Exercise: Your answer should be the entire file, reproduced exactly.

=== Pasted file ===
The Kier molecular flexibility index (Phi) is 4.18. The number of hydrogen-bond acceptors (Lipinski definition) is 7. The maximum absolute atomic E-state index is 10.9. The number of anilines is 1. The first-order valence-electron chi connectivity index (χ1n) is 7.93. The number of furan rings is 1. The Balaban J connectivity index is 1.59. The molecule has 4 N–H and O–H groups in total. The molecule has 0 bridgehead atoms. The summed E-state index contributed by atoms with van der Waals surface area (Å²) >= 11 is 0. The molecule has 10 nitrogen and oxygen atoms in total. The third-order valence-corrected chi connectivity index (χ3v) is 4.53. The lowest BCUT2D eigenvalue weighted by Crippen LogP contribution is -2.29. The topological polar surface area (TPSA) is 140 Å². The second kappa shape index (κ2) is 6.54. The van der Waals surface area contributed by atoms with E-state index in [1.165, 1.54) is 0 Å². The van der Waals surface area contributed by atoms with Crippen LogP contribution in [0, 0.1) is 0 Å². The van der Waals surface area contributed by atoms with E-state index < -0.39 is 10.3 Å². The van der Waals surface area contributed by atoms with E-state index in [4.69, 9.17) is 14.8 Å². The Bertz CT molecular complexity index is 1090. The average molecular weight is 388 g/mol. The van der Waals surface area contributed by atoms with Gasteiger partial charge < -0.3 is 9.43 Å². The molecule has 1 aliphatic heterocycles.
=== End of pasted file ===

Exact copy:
The Kier molecular flexibility index (Phi) is 4.18. The number of hydrogen-bond acceptors (Lipinski definition) is 7. The maximum absolute atomic E-state index is 10.9. The number of anilines is 1. The first-order valence-electron chi connectivity index (χ1n) is 7.93. The number of furan rings is 1. The Balaban J connectivity index is 1.59. The molecule has 4 N–H and O–H groups in total. The molecule has 0 bridgehead atoms. The summed E-state index contributed by atoms with van der Waals surface area (Å²) >= 11 is 0. The molecule has 10 nitrogen and oxygen atoms in total. The third-order valence-corrected chi connectivity index (χ3v) is 4.53. The lowest BCUT2D eigenvalue weighted by Crippen LogP contribution is -2.29. The topological polar surface area (TPSA) is 140 Å². The second kappa shape index (κ2) is 6.54. The van der Waals surface area contributed by atoms with E-state index in [1.165, 1.54) is 0 Å². The van der Waals surface area contributed by atoms with Crippen LogP contribution in [0, 0.1) is 0 Å². The van der Waals surface area contributed by atoms with E-state index < -0.39 is 10.3 Å². The van der Waals surface area contributed by atoms with E-state index in [4.69, 9.17) is 14.8 Å². The Bertz CT molecular complexity index is 1090. The average molecular weight is 388 g/mol. The van der Waals surface area contributed by atoms with Gasteiger partial charge < -0.3 is 9.43 Å². The molecule has 1 aliphatic heterocycles.